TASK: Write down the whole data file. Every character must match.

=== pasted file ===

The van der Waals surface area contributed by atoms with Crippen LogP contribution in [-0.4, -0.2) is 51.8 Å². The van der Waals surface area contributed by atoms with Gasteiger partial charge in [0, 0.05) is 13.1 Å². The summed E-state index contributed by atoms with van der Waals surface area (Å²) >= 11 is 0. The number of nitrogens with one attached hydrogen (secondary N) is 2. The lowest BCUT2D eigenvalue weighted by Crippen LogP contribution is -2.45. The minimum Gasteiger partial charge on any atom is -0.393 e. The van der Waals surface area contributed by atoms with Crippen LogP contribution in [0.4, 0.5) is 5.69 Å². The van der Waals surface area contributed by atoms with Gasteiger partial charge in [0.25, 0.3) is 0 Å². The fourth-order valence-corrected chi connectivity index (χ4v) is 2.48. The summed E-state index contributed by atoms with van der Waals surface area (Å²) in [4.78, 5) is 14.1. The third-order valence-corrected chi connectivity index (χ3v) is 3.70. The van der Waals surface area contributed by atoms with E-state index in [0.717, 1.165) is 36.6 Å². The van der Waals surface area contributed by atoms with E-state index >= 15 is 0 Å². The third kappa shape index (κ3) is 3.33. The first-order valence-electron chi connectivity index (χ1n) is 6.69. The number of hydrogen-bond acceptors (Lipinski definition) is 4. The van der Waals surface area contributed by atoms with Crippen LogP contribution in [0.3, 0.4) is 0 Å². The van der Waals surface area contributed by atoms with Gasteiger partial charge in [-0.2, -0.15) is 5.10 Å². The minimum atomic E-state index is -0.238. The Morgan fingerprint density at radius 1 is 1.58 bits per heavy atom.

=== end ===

The van der Waals surface area contributed by atoms with Crippen LogP contribution in [-0.4, -0.2) is 51.8 Å². The van der Waals surface area contributed by atoms with Gasteiger partial charge in [0, 0.05) is 13.1 Å². The summed E-state index contributed by atoms with van der Waals surface area (Å²) >= 11 is 0. The number of nitrogens with one attached hydrogen (secondary N) is 2. The lowest BCUT2D eigenvalue weighted by Crippen LogP contribution is -2.45. The minimum Gasteiger partial charge on any atom is -0.393 e. The van der Waals surface area contributed by atoms with Crippen LogP contribution in [0.4, 0.5) is 5.69 Å². The van der Waals surface area contributed by atoms with Gasteiger partial charge in [0.25, 0.3) is 0 Å². The fourth-order valence-corrected chi connectivity index (χ4v) is 2.48. The summed E-state index contributed by atoms with van der Waals surface area (Å²) in [4.78, 5) is 14.1. The third-order valence-corrected chi connectivity index (χ3v) is 3.70. The van der Waals surface area contributed by atoms with E-state index in [0.717, 1.165) is 36.6 Å². The van der Waals surface area contributed by atoms with E-state index >= 15 is 0 Å². The third kappa shape index (κ3) is 3.33. The first-order valence-electron chi connectivity index (χ1n) is 6.69. The number of hydrogen-bond acceptors (Lipinski definition) is 4. The van der Waals surface area contributed by atoms with Crippen LogP contribution in [0.3, 0.4) is 0 Å². The van der Waals surface area contributed by atoms with Gasteiger partial charge in [-0.2, -0.15) is 5.10 Å². The minimum atomic E-state index is -0.238. The Morgan fingerprint density at radius 1 is 1.58 bits per heavy atom.